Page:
Covid and its various impacts, supply chain shortages and production disruptions haven’t just affected the automotive industry, auto parts have been affected as well.By Carter Hammett
Earlier this year the automotive industry held its collective breath as the blockade near the Ambassador Bridge at the Windsor-Detroit border crossing essentially shut down all movement, of goods between Canada and the U.S.
Folks had good reason to utter that gasp: over $300 million in trade flows over the Ambassador Bridge daily, and $100 million of that is for the automotive industry.
The blockades were just the latest setback for an industry still reeling from COVID, followed by supply chain shortages. The overall damage included layoffs by the hundreds as well as months-long wait times for cars and unprecedented price increases even for used vehicles.
The biggest culprit of course, was the crippling shortage of microprocessors, used to control everything from infotainment systems to power trains to digital safety systems. Most vehicles use up to 100+ microchips, which makes lack of access to them particularly disruptive. Following pandemic cuts, automotive manufacturers had to take a back seat to the strong demand for webcams, smart phones, TVs and other electronics from consumers during Covid lockdowns.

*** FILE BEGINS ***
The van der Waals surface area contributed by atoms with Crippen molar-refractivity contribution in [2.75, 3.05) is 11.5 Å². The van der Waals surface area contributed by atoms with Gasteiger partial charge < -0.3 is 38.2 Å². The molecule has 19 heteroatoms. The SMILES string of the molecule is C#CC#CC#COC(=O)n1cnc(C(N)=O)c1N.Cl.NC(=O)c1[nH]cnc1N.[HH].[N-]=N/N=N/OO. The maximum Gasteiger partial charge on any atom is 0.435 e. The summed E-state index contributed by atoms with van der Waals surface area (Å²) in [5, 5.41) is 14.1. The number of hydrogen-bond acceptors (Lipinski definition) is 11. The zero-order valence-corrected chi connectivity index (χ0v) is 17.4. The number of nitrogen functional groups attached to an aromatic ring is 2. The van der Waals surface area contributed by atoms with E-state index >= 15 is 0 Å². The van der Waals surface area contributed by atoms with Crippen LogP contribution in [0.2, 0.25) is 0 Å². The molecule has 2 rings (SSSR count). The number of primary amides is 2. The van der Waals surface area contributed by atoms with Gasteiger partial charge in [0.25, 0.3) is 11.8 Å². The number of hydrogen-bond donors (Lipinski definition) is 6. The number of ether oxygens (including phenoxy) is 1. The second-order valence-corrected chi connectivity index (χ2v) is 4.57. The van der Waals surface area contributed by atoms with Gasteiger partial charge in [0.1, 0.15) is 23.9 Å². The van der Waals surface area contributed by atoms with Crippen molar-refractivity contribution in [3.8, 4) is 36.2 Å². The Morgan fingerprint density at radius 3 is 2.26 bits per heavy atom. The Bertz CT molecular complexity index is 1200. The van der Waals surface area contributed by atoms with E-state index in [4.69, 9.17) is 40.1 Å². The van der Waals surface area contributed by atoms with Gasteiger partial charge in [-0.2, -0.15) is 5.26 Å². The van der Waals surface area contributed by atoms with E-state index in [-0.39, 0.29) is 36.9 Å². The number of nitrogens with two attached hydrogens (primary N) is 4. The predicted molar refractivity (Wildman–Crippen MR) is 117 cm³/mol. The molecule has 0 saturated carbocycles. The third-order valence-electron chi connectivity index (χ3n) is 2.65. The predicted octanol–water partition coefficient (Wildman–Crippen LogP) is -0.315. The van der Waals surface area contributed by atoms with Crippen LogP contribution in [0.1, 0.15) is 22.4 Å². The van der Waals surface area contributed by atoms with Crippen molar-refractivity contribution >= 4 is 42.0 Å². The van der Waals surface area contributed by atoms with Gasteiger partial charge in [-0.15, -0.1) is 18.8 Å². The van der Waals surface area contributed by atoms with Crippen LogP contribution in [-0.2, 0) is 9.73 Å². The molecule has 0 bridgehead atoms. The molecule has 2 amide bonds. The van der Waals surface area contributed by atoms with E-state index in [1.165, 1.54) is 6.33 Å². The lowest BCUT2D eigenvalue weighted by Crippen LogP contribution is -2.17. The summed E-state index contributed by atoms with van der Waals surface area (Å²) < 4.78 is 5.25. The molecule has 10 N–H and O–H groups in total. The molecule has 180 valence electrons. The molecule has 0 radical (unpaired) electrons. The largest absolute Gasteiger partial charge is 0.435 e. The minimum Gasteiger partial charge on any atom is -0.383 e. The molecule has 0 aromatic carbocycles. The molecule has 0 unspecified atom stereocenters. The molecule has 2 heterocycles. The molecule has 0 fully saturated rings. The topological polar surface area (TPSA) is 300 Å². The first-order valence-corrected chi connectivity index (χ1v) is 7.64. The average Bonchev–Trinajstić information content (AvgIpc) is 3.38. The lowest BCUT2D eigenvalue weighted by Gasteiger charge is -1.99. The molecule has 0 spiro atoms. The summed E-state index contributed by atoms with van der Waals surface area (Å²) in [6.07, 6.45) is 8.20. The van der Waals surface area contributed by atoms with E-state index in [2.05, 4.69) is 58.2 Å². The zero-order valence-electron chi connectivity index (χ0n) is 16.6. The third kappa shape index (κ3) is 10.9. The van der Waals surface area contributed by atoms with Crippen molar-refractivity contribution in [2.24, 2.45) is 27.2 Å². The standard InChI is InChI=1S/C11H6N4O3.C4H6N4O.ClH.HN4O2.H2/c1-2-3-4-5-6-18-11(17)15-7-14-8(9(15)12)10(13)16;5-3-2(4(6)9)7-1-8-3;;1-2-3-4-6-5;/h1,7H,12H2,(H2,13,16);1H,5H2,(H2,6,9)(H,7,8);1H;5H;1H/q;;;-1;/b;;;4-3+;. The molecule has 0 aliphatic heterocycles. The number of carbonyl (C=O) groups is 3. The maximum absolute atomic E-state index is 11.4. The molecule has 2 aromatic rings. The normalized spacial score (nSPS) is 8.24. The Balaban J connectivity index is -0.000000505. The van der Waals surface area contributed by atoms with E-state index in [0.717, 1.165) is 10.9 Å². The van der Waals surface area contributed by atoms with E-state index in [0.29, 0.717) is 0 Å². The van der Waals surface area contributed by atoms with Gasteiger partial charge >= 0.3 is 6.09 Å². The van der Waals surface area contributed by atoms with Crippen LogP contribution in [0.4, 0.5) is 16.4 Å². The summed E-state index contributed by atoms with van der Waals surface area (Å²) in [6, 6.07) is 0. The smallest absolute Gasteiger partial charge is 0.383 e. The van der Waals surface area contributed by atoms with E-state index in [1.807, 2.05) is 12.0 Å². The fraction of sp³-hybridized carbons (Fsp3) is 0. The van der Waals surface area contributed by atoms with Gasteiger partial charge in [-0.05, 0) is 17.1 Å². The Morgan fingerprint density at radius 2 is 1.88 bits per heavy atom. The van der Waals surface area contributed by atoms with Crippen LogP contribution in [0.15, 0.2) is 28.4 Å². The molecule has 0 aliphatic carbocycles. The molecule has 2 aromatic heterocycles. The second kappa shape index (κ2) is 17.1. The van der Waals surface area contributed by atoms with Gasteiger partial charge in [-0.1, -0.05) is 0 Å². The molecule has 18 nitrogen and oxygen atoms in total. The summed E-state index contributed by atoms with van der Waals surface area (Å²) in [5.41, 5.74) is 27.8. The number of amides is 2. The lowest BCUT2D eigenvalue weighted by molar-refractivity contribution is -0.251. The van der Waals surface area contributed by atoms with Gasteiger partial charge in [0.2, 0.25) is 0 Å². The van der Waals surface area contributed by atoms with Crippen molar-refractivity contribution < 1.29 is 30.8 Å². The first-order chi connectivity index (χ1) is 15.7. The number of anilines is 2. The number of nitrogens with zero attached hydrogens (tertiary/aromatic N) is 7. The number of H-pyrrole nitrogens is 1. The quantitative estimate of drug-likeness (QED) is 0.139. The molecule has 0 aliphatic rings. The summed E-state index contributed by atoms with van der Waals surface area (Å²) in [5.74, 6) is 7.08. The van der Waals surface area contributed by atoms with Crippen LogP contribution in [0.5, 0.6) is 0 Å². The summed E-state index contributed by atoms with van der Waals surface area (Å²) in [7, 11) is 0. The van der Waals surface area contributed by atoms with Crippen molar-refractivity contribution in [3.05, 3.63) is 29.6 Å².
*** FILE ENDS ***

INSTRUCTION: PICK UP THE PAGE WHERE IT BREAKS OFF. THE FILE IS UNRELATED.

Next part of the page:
But it’s not just microprocessors that are in short supply. The problem has spread to plastics and even foam as the industry struggles to right itself.
“Supply chain issues have affected the industry and consumers in all channels,” says Jean-Francois Champagne, president of the Automotive Industries Association of Canada (AIA), which unites the entire automotive aftermarket supply and service chain under one umbrella.
“Our membership extends to more than 4,000 member locations across Canada employing professionals dedicated to providing quality parts and products as well as vehicle service and repairs to the country’s fleet of almost 26 million vehicles,” Champagne says.
And since both new and used cars are in short supply or priced out of many consumer hands, computer-savvy customers have been turning to online parts suppliers like NAPA, ebay and Amazon looking for auto parts to extend the life of their vehicles as they anxiously wait for the finished product to arrive.
AIA has conducted research into this topic and learned that Canadians most often look for the following components, which include motor oil, tires, wiper blades, windshield washer fluid and brake pads.
Parts that continue to remain in short supply include ABS brake modules, engine sensors, windshields and transmission control modules.
Pundits across various industry sectors anticipate the problem will last into next year. Fortunately the federal government has already started funnelling monies into the semiconductor sector, which is anticipated to be up and running before long. Along with various other initiatives, including funding for electric vehicles and reframing the use of some Ontario automotive manufacturers and the industry is slowly but steadily righting itself. Consumer spending habits and behaviours have been altered, however.
“Consumers will continue to buy online creating an expectation on the part of automotive service providers to install these parts, creating challenges in the area of proper parts and warranty,” says Champagne.
That’s yet another change the industry will have to respond to, but for now, it looks as if Canada’s parts sector is slowly moving towards a healthy, pre-pandemic equilibrium.